The stakes are raised for new releases with each passing day, it’s the cruel and unapologetic reality of Oscar season. And that means if a movie isn’t viewed as “good enough” to stir the pot amongst early frontrunning favorites, then it often falls by the wayside and quickly becomes a forgotten memory. Unfortunately, this is exactly what’s bound to happen with Josie Rourke’s finely crafted period-piece drama, Mary Queen of Scots.
In the late 1500s Mary Stuart (Saoirse Ronan), the rightful heir to the throne, travels back home to Scotland after the death of her husband, the King of France. Meanwhile, Mary’s cousin Elizabeth I (Margot Robbie) has ruled over England in her absence and is shocked to learn of Mary’s return. A struggle for absolute power inevitably emerges between these two women and the men closest to them as the fate of England, Scotland and the entire world rests on their shoulders.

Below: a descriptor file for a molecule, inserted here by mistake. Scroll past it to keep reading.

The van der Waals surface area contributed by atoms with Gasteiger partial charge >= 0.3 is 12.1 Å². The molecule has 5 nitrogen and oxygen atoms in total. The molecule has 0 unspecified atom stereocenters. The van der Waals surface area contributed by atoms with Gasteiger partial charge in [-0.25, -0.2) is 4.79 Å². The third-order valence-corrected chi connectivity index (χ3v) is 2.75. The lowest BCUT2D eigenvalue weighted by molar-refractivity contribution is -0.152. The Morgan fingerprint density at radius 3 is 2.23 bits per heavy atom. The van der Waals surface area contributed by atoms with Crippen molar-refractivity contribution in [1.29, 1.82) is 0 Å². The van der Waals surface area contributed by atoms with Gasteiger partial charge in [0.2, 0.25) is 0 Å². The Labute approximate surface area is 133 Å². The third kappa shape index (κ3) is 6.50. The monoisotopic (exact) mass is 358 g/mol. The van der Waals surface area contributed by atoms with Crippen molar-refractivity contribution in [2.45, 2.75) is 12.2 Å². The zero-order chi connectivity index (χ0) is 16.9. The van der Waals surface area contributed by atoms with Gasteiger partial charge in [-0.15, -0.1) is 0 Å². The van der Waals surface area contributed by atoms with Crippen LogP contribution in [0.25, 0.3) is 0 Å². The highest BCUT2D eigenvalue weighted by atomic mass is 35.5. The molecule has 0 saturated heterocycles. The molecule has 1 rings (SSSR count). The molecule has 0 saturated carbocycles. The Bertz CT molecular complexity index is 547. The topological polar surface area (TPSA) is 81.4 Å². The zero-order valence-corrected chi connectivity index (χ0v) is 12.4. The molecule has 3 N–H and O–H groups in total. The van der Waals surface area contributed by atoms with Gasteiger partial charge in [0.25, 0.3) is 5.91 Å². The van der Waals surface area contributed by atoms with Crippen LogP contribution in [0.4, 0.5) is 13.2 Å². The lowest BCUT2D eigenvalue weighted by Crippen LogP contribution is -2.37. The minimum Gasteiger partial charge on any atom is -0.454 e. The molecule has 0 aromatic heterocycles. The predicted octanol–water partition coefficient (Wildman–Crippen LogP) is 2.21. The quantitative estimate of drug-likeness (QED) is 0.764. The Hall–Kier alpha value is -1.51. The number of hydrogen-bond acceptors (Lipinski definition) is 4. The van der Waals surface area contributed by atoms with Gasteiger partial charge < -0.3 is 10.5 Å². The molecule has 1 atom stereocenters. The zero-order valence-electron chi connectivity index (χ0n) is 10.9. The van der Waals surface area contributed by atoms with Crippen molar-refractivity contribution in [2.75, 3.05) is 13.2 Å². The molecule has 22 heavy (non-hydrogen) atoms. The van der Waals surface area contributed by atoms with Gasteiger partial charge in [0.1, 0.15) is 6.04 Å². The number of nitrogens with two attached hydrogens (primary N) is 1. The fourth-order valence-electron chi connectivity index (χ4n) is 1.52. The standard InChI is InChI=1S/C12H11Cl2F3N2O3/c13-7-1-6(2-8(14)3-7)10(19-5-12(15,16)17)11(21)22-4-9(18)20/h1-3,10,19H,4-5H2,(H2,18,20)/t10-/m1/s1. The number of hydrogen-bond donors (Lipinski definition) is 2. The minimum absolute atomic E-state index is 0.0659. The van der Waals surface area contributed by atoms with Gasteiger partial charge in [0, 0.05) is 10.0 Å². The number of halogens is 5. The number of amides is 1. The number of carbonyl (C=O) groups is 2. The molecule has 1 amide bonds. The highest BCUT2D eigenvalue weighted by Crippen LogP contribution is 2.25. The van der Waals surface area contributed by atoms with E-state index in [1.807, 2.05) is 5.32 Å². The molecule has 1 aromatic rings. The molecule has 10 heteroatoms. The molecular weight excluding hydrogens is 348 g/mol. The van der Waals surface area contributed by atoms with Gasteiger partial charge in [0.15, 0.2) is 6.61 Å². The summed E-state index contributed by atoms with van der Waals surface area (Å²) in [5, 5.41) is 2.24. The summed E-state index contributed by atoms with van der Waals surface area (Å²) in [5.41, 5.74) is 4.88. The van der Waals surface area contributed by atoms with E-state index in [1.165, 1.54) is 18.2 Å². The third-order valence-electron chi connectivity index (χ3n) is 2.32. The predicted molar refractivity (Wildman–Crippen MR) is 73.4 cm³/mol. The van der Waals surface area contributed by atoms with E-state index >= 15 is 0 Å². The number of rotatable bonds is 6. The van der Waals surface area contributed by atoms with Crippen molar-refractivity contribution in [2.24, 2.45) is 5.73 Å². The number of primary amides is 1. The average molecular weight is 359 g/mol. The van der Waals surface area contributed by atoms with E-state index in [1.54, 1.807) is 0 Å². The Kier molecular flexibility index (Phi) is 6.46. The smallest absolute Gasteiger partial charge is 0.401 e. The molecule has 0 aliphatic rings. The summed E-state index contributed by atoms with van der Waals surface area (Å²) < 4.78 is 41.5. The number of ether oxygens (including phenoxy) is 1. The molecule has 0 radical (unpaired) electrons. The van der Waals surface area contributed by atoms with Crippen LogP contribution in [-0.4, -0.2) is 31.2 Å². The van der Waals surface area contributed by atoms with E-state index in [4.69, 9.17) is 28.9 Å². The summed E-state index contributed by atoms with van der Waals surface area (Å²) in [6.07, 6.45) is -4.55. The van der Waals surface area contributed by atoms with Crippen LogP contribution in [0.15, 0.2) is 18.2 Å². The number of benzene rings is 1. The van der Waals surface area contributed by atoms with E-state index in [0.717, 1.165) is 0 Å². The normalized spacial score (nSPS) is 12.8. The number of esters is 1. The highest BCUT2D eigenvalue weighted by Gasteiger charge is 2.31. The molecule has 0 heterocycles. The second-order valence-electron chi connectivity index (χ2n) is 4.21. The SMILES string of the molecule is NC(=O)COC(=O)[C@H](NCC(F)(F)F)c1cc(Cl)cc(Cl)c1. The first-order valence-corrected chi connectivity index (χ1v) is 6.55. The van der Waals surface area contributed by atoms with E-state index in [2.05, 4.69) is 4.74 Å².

Mary Queen of Scots superbly captures the cutthroat underworld of royal monarchy with a stark mirroring of contemporary issues regarding the quest for women’s equality in the workplace. We’re thrust into a world of power, privilege and duty where cunning backstabbing becomes the norm in climbing the ladder of succession. And as a film that checks-off many of the once important key Oscar boxes (biographical period piece, check … star-studded cast, check … compelling story, check …), Mary Queen of Scots has somehow faded from the awards season discussion completely. This surprising absence cannot be blamed on the film’s central performances. In fact, two of the five Best Actress Nominees from last year devour the screen time, and they do so with brilliance. Saoirse Ronan’s stern and fearless demeanor builds with every scene, while Margot Robbie’s psychologically unstable and almost paranoid character is magnificently delivered. Both women deserve higher praises than they’ve been given, but that isn’t meant to overshadow James McArdle’s eye-opening supporting turn as Mary’s half-brother, James. Admittedly, I’m no historical expert on this time period, but I would believe that Josie Rourke’s interpretation of what transpired would cause much debate among scholars. But still, adequate pacing and a gripping historical tale make Mary Queen of Scots a well-acted and worthwhile addition to 2018’s crop of films.